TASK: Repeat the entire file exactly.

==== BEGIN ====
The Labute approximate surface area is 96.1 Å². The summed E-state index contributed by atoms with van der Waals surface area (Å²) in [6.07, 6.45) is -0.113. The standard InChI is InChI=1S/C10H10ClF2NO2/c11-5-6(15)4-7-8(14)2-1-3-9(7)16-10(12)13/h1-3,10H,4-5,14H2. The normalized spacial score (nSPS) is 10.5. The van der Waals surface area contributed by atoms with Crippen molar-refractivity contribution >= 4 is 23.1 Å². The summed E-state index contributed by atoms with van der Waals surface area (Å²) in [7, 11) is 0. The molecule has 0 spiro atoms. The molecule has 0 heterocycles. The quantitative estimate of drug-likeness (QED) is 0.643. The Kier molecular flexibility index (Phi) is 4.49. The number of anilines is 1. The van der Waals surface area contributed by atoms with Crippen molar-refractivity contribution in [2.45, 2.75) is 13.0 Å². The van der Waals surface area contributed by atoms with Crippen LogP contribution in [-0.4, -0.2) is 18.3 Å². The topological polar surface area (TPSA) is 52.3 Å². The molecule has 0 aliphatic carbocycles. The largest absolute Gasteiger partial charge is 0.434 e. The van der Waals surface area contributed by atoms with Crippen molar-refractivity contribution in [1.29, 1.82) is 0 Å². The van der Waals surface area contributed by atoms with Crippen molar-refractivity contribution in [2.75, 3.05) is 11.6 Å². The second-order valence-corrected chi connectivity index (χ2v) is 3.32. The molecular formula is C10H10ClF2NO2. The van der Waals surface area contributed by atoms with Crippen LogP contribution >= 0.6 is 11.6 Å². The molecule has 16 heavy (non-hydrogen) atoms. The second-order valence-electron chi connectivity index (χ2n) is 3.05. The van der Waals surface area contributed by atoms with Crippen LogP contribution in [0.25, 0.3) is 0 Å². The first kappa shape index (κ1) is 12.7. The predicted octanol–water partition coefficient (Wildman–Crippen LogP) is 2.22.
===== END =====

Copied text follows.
The Labute approximate surface area is 96.1 Å². The summed E-state index contributed by atoms with van der Waals surface area (Å²) in [6.07, 6.45) is -0.113. The standard InChI is InChI=1S/C10H10ClF2NO2/c11-5-6(15)4-7-8(14)2-1-3-9(7)16-10(12)13/h1-3,10H,4-5,14H2. The normalized spacial score (nSPS) is 10.5. The van der Waals surface area contributed by atoms with Crippen molar-refractivity contribution >= 4 is 23.1 Å². The summed E-state index contributed by atoms with van der Waals surface area (Å²) in [7, 11) is 0. The molecule has 0 spiro atoms. The molecule has 0 heterocycles. The quantitative estimate of drug-likeness (QED) is 0.643. The Kier molecular flexibility index (Phi) is 4.49. The number of anilines is 1. The van der Waals surface area contributed by atoms with Crippen molar-refractivity contribution in [2.45, 2.75) is 13.0 Å². The van der Waals surface area contributed by atoms with Crippen LogP contribution in [-0.4, -0.2) is 18.3 Å². The topological polar surface area (TPSA) is 52.3 Å². The molecule has 0 aliphatic carbocycles. The largest absolute Gasteiger partial charge is 0.434 e. The van der Waals surface area contributed by atoms with Crippen molar-refractivity contribution in [1.29, 1.82) is 0 Å². The van der Waals surface area contributed by atoms with Crippen molar-refractivity contribution in [2.75, 3.05) is 11.6 Å². The second-order valence-corrected chi connectivity index (χ2v) is 3.32. The molecular formula is C10H10ClF2NO2. The van der Waals surface area contributed by atoms with Crippen LogP contribution >= 0.6 is 11.6 Å². The molecule has 16 heavy (non-hydrogen) atoms. The second-order valence-electron chi connectivity index (χ2n) is 3.05. The van der Waals surface area contributed by atoms with Crippen LogP contribution in [0.25, 0.3) is 0 Å². The first kappa shape index (κ1) is 12.7. The predicted octanol–water partition coefficient (Wildman–Crippen LogP) is 2.22.